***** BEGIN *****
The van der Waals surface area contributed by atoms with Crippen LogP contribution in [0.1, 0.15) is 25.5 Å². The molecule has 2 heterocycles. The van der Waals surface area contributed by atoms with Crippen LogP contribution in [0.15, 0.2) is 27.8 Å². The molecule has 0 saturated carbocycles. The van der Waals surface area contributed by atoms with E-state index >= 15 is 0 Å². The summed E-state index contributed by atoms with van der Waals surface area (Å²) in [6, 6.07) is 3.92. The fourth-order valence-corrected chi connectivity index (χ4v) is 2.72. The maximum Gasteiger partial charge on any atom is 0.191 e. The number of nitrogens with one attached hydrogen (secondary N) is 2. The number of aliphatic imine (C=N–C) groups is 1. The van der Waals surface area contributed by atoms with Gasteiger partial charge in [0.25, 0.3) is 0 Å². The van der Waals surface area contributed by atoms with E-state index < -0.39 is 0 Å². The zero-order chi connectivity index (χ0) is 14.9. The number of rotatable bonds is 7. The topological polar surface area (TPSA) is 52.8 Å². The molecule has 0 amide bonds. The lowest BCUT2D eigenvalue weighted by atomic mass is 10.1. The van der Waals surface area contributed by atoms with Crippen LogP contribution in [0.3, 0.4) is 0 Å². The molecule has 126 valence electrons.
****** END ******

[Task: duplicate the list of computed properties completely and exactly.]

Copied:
The van der Waals surface area contributed by atoms with Crippen LogP contribution in [0.1, 0.15) is 25.5 Å². The molecule has 2 heterocycles. The van der Waals surface area contributed by atoms with Crippen LogP contribution in [0.15, 0.2) is 27.8 Å². The molecule has 0 saturated carbocycles. The van der Waals surface area contributed by atoms with E-state index >= 15 is 0 Å². The summed E-state index contributed by atoms with van der Waals surface area (Å²) in [6, 6.07) is 3.92. The fourth-order valence-corrected chi connectivity index (χ4v) is 2.72. The maximum Gasteiger partial charge on any atom is 0.191 e. The number of nitrogens with one attached hydrogen (secondary N) is 2. The number of aliphatic imine (C=N–C) groups is 1. The van der Waals surface area contributed by atoms with Gasteiger partial charge in [0.25, 0.3) is 0 Å². The van der Waals surface area contributed by atoms with E-state index < -0.39 is 0 Å². The zero-order chi connectivity index (χ0) is 14.9. The number of rotatable bonds is 7. The topological polar surface area (TPSA) is 52.8 Å². The molecule has 0 amide bonds. The lowest BCUT2D eigenvalue weighted by atomic mass is 10.1. The van der Waals surface area contributed by atoms with Crippen LogP contribution in [0.3, 0.4) is 0 Å². The molecule has 126 valence electrons.